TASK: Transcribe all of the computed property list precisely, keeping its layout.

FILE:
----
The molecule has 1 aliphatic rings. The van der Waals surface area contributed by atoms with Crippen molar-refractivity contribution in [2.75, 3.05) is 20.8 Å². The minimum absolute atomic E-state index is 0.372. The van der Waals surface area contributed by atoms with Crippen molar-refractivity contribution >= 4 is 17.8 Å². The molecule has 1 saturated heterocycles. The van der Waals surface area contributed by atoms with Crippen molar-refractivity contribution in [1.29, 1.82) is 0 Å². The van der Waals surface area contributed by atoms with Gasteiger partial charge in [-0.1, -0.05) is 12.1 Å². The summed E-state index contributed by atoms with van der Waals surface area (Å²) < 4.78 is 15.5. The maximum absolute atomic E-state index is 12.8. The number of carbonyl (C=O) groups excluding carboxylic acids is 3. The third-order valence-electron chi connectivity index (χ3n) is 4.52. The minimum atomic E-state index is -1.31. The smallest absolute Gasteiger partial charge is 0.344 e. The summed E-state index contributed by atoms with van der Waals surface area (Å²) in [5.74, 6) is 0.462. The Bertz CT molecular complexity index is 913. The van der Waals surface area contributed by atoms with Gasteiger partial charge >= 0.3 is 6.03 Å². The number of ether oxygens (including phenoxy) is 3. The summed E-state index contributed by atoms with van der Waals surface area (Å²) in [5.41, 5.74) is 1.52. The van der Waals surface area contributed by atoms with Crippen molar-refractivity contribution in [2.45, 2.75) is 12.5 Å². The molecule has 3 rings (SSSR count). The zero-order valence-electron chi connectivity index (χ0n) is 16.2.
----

The molecule has 1 aliphatic rings. The van der Waals surface area contributed by atoms with Crippen molar-refractivity contribution in [2.75, 3.05) is 20.8 Å². The minimum absolute atomic E-state index is 0.372. The van der Waals surface area contributed by atoms with Crippen molar-refractivity contribution >= 4 is 17.8 Å². The molecule has 1 saturated heterocycles. The van der Waals surface area contributed by atoms with Crippen molar-refractivity contribution in [1.29, 1.82) is 0 Å². The van der Waals surface area contributed by atoms with Gasteiger partial charge in [-0.1, -0.05) is 12.1 Å². The summed E-state index contributed by atoms with van der Waals surface area (Å²) < 4.78 is 15.5. The maximum absolute atomic E-state index is 12.8. The number of carbonyl (C=O) groups excluding carboxylic acids is 3. The third-order valence-electron chi connectivity index (χ3n) is 4.52. The minimum atomic E-state index is -1.31. The smallest absolute Gasteiger partial charge is 0.344 e. The summed E-state index contributed by atoms with van der Waals surface area (Å²) in [5.74, 6) is 0.462. The Bertz CT molecular complexity index is 913. The van der Waals surface area contributed by atoms with Gasteiger partial charge >= 0.3 is 6.03 Å². The number of ether oxygens (including phenoxy) is 3. The summed E-state index contributed by atoms with van der Waals surface area (Å²) in [5.41, 5.74) is 1.52. The van der Waals surface area contributed by atoms with Crippen molar-refractivity contribution in [2.45, 2.75) is 12.5 Å². The molecule has 3 rings (SSSR count). The zero-order valence-electron chi connectivity index (χ0n) is 16.2.